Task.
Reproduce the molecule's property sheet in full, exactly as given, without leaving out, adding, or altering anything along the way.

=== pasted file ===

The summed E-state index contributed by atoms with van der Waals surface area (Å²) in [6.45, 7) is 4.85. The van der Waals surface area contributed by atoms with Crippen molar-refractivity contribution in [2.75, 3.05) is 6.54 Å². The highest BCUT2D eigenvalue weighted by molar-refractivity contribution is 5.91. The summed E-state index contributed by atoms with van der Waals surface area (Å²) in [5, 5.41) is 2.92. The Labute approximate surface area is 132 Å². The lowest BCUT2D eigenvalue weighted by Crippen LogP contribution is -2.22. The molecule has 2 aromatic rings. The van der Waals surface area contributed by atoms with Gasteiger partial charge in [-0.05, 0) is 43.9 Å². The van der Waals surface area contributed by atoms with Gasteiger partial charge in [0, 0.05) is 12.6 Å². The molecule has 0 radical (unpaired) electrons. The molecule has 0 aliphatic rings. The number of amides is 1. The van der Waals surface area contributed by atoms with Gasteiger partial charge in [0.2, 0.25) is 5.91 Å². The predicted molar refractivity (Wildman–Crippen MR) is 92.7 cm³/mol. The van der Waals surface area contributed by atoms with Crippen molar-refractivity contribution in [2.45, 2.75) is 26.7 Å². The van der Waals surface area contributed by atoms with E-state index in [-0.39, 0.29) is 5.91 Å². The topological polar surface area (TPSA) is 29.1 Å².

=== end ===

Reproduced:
The summed E-state index contributed by atoms with van der Waals surface area (Å²) in [6.45, 7) is 4.85. The van der Waals surface area contributed by atoms with Crippen molar-refractivity contribution in [2.75, 3.05) is 6.54 Å². The highest BCUT2D eigenvalue weighted by molar-refractivity contribution is 5.91. The summed E-state index contributed by atoms with van der Waals surface area (Å²) in [5, 5.41) is 2.92. The Labute approximate surface area is 132 Å². The lowest BCUT2D eigenvalue weighted by Crippen LogP contribution is -2.22. The molecule has 2 aromatic rings. The van der Waals surface area contributed by atoms with Gasteiger partial charge in [-0.05, 0) is 43.9 Å². The van der Waals surface area contributed by atoms with Gasteiger partial charge in [0, 0.05) is 12.6 Å². The molecule has 0 radical (unpaired) electrons. The molecule has 0 aliphatic rings. The number of amides is 1. The van der Waals surface area contributed by atoms with Gasteiger partial charge in [0.2, 0.25) is 5.91 Å². The predicted molar refractivity (Wildman–Crippen MR) is 92.7 cm³/mol. The van der Waals surface area contributed by atoms with Crippen molar-refractivity contribution in [2.45, 2.75) is 26.7 Å². The van der Waals surface area contributed by atoms with E-state index in [-0.39, 0.29) is 5.91 Å². The topological polar surface area (TPSA) is 29.1 Å².